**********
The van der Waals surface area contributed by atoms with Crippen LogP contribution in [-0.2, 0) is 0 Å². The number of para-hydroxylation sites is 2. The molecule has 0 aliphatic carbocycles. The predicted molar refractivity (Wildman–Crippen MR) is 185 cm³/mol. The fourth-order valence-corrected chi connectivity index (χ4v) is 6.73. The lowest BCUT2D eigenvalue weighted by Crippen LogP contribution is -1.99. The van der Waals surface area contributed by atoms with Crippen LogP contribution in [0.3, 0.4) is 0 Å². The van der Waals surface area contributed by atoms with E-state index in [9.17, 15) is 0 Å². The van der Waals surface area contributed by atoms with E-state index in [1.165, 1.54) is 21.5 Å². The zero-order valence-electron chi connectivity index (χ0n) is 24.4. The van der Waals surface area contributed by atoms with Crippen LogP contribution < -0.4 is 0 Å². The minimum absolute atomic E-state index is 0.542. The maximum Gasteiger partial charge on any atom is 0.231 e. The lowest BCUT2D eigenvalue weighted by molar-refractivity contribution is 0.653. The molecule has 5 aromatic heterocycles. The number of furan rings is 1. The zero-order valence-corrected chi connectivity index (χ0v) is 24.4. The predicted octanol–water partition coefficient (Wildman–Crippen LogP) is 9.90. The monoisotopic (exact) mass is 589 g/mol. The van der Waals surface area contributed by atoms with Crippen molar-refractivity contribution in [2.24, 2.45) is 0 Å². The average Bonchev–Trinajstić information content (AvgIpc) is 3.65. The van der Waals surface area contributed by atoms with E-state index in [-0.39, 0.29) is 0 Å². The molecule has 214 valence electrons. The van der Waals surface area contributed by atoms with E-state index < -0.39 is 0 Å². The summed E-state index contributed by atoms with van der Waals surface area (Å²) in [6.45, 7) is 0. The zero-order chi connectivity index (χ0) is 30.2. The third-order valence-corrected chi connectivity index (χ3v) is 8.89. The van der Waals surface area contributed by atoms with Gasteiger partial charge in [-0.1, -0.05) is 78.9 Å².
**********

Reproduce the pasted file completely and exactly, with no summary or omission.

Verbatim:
The van der Waals surface area contributed by atoms with Crippen LogP contribution in [-0.2, 0) is 0 Å². The number of para-hydroxylation sites is 2. The molecule has 0 aliphatic carbocycles. The predicted molar refractivity (Wildman–Crippen MR) is 185 cm³/mol. The fourth-order valence-corrected chi connectivity index (χ4v) is 6.73. The lowest BCUT2D eigenvalue weighted by Crippen LogP contribution is -1.99. The van der Waals surface area contributed by atoms with Crippen LogP contribution in [0.3, 0.4) is 0 Å². The van der Waals surface area contributed by atoms with E-state index in [9.17, 15) is 0 Å². The van der Waals surface area contributed by atoms with E-state index in [1.165, 1.54) is 21.5 Å². The zero-order valence-electron chi connectivity index (χ0n) is 24.4. The van der Waals surface area contributed by atoms with Crippen LogP contribution < -0.4 is 0 Å². The minimum absolute atomic E-state index is 0.542. The maximum Gasteiger partial charge on any atom is 0.231 e. The lowest BCUT2D eigenvalue weighted by molar-refractivity contribution is 0.653. The molecule has 5 aromatic heterocycles. The number of furan rings is 1. The zero-order valence-corrected chi connectivity index (χ0v) is 24.4. The predicted octanol–water partition coefficient (Wildman–Crippen LogP) is 9.90. The monoisotopic (exact) mass is 589 g/mol. The van der Waals surface area contributed by atoms with Crippen molar-refractivity contribution in [2.24, 2.45) is 0 Å². The average Bonchev–Trinajstić information content (AvgIpc) is 3.65. The van der Waals surface area contributed by atoms with E-state index in [-0.39, 0.29) is 0 Å². The molecule has 214 valence electrons. The van der Waals surface area contributed by atoms with E-state index < -0.39 is 0 Å². The summed E-state index contributed by atoms with van der Waals surface area (Å²) in [6.45, 7) is 0. The zero-order chi connectivity index (χ0) is 30.2. The third-order valence-corrected chi connectivity index (χ3v) is 8.89. The van der Waals surface area contributed by atoms with Gasteiger partial charge in [-0.1, -0.05) is 78.9 Å².